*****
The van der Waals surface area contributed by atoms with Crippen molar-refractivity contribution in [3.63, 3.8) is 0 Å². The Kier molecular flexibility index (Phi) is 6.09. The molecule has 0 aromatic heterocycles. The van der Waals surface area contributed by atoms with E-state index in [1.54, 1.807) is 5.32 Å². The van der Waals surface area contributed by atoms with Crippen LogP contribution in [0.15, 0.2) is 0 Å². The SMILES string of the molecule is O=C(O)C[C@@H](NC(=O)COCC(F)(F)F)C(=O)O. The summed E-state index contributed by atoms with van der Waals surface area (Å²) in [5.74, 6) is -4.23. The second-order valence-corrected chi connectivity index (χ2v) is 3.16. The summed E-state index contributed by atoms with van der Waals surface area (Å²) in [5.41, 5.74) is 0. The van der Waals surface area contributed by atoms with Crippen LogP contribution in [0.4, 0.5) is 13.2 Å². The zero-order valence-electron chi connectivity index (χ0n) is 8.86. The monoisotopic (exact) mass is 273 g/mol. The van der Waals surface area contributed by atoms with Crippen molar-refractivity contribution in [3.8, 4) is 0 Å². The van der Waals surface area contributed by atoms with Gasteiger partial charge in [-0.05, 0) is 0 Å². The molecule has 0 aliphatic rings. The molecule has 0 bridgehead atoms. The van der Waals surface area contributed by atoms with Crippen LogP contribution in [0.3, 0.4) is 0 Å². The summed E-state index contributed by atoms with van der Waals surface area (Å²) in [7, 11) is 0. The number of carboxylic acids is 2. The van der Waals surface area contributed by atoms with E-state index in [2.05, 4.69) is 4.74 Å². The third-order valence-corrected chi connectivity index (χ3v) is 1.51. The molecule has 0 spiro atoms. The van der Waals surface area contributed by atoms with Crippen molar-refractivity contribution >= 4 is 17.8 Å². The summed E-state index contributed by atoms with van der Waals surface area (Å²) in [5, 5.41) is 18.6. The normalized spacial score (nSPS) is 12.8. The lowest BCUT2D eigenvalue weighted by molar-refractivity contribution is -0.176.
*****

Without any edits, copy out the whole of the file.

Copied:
The van der Waals surface area contributed by atoms with Crippen molar-refractivity contribution in [3.63, 3.8) is 0 Å². The Kier molecular flexibility index (Phi) is 6.09. The molecule has 0 aromatic heterocycles. The van der Waals surface area contributed by atoms with E-state index in [1.54, 1.807) is 5.32 Å². The van der Waals surface area contributed by atoms with Crippen LogP contribution in [0.15, 0.2) is 0 Å². The SMILES string of the molecule is O=C(O)C[C@@H](NC(=O)COCC(F)(F)F)C(=O)O. The summed E-state index contributed by atoms with van der Waals surface area (Å²) in [5.74, 6) is -4.23. The second-order valence-corrected chi connectivity index (χ2v) is 3.16. The summed E-state index contributed by atoms with van der Waals surface area (Å²) in [5.41, 5.74) is 0. The van der Waals surface area contributed by atoms with Crippen LogP contribution in [0.4, 0.5) is 13.2 Å². The zero-order valence-electron chi connectivity index (χ0n) is 8.86. The monoisotopic (exact) mass is 273 g/mol. The van der Waals surface area contributed by atoms with Crippen molar-refractivity contribution in [3.8, 4) is 0 Å². The van der Waals surface area contributed by atoms with Gasteiger partial charge in [-0.05, 0) is 0 Å². The molecule has 0 aliphatic rings. The molecule has 0 bridgehead atoms. The van der Waals surface area contributed by atoms with Crippen LogP contribution in [0.3, 0.4) is 0 Å². The summed E-state index contributed by atoms with van der Waals surface area (Å²) in [7, 11) is 0. The number of carboxylic acids is 2. The van der Waals surface area contributed by atoms with E-state index in [2.05, 4.69) is 4.74 Å². The third-order valence-corrected chi connectivity index (χ3v) is 1.51. The molecule has 0 spiro atoms. The van der Waals surface area contributed by atoms with Crippen molar-refractivity contribution >= 4 is 17.8 Å². The summed E-state index contributed by atoms with van der Waals surface area (Å²) in [5, 5.41) is 18.6. The normalized spacial score (nSPS) is 12.8. The lowest BCUT2D eigenvalue weighted by molar-refractivity contribution is -0.176.